I’m going a little bit away from my normal topics of cooking, baking, beading and photography to talk a little about the gun violence in the United States, more particularly in the St. Louis area where I live. The homicide rate in St. Louis as of November 3, 2015 was 169, more than all of 2014 (159). Being a life long resident of the adjoining county puts this location a little too near for my liking. For anyone who has read my bio, you know that I spent almost 30 years in law enforcement. But luckily for us, most of the violent crime has not made its way across the Missouri River bridge. I guess the bridge between St. Charles and St. Louis Counties is just as big a crime deterrent as it is an enjoyment deterrent. I rarely go across the bridge and when I do, it is usually because I am going to do something with my brother, who lives in “the City” (which is how we refer to St. Louis.) Sure there were Cardinal ballgames, the Fox Theater and the St. Louis Zoo, but as far as just going somewhere to hang out; it never happens.
I have to admit that even though I am able to carry a concealed weapon, it has always been my choice not to. For many years, the choice was because, as a single mother, I most likely had one or more children with me and I didn’t want to put them in a situation where I would have to risk their safety to act. My department never required me to carry off duty as some departments do and now, I just don’t want the responsibility of having a deadly weapon on me. And it would be on my person. I don’t see any point in a woman carrying a gun in her purse. After all, what is the most likely target of a robber? The purse you are carrying on your shoulder.
Almost daily we awaken to the news that another person has been shot and killed somewhere in the City of St. Louis. Gun violence seems to be everywhere and no one is immune to its impact. We may not be immune, but we are definitely becoming desensitized. My thoughts are if those young men (and they are mostly young men, 104 under the age of 30) care so little for life, why should I care?
It was not that long ago when a man walking to his vehicle from a Cardinal baseball game was robbed and shot as he ran away from the robber. This man luckily survived being shot in the back, but is now paralyzed from the waist down. (http://www.ksdk.com/story/news/crime/2015/09/26/robbed-gunpoint-downtown-st-louis/72911930/). I have to admit when I attended a ballgame earlier in the season and we walked a number of blocks to the parking garage where my son had parked his car, I was very conscious of everyone who was around me. To know that there is a facet of society who values life so little that they discriminately shoot and kill others is very disturbing. I’m even more cautious and aware in my own home town. It was not too many years ago that I would never have thought twice about going to the ATM or parking my car and waiting in a parking lot. Now thoughts of robbery and car jacking come to mind and the common denominator in both of these crimes, most likely, is a gun.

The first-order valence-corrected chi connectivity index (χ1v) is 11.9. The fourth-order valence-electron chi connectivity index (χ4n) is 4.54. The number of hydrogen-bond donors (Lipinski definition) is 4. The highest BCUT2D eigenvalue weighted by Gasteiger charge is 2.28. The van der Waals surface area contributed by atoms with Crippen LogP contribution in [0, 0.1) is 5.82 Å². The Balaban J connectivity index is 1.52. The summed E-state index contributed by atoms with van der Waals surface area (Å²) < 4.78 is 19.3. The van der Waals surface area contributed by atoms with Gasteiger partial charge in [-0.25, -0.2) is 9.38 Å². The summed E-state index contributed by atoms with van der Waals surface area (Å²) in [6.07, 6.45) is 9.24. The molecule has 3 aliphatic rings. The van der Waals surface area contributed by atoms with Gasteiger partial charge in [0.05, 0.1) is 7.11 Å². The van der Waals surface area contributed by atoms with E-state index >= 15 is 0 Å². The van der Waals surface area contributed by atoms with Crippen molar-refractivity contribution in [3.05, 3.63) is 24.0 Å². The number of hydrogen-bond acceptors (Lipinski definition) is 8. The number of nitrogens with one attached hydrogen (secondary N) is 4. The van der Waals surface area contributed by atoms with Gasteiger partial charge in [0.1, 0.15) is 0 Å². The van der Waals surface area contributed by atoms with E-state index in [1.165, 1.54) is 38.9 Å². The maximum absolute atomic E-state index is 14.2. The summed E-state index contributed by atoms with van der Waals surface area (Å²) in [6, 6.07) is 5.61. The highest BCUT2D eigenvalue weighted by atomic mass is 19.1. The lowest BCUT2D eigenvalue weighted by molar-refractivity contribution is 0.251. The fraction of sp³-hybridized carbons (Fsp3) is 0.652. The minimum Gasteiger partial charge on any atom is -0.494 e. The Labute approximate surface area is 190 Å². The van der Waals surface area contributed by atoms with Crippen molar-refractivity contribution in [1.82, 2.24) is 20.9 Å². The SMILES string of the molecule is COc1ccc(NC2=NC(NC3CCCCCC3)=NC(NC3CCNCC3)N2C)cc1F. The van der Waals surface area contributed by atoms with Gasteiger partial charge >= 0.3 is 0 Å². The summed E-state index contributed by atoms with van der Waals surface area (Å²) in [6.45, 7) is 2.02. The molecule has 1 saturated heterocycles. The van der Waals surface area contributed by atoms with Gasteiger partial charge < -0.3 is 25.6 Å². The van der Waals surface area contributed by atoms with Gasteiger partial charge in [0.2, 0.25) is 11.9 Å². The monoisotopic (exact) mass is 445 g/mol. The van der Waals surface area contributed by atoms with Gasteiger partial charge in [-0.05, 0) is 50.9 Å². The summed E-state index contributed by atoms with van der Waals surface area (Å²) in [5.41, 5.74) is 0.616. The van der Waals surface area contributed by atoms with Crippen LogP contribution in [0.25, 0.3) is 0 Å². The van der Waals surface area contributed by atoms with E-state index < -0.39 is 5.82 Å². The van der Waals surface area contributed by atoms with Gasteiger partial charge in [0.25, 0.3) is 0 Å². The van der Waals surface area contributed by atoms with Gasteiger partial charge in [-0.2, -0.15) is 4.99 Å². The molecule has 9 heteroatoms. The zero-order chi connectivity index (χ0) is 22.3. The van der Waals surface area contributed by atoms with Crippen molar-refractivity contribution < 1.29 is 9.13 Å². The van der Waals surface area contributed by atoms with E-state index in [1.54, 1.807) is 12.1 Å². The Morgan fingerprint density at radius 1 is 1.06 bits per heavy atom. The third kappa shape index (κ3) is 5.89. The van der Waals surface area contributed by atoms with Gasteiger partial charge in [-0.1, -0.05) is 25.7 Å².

I know this is not just a problem in the city of St. Louis, but also in Milwaukee, New Orleans, Washington, and Baltimore, all of which have seen their homicide rates climb.
There are different schools of thought as to why this up turn in the homicide rate, one of which is the “Ferguson Effect”. The “Ferguson Effect” is described as police officers who are less aggressive in preventing crimes due to fear of repercussions from over zealous prosecutors; prosecutors who bow to the vocal minority and pursue criminal charges against officers who were only trying to do their jobs and protect their lives or the lives of others. The end result is the empowering of criminals who feel that the power has shifted to their side. Just two days ago, an 18 year old man, armed with a gun, shot at police. They even attempted to use less lethal force, shot at him and miss and he ended up shooting and killing himself. There was plenty air play given to the family who denied the evidence and accused the police of misconduct. No one wants to believe their loved one would chose to kill themselves, but to refused to believe the evidence and insinuate some type of cover up is ludicrous. (http://www.huffingtonpost.com/entry/medical-examiner-releases-amonderez-green-autopsy_56377ffce4b0c66bae5d003c).
Now, the daily law enforcement prayer is not only that they come back home to their loved ones safe and sound but that nothing they do will be misconstrued and their lives irreparably damaged.
My 27 year old son recently graduated from the police academy and is looking to become employed by a municipality in north St. Louis county, not that far from Ferguson. I know this is something he has wanted for years and spent a year of his life training for, but as a mother, I have not only the fear that his life could be taken, or he could be seriously injured, but that actions he might take and decisions he may make in a split second be hashed and rehashed in an effort to find fault and place guilt far from the person who should rightly be responsible. I certainly don’t want my son to end up as a Darren Wilson for doing what he thought he needed to do to protect his life.
So I digressed a bit from my original thoughts of gun violence in the St. Louis area, to gun violence and what appears to be the unfair persecution of police officers who are tasked to protect you and me and themselves against that facet of lawless society who shoot and kill innocent people on a routine basis. Granted, a large number of homicide victims in St. Louis have put themselves at risk by the lifestyle they are living (gangs, drugs, etc), but there are plenty of innocent bystanders and robbery victims whose lives are taken at the mere whim of a thug with a gun. Who stands between me and lawlessness? And Guns Don’t Kill People, People Kill People.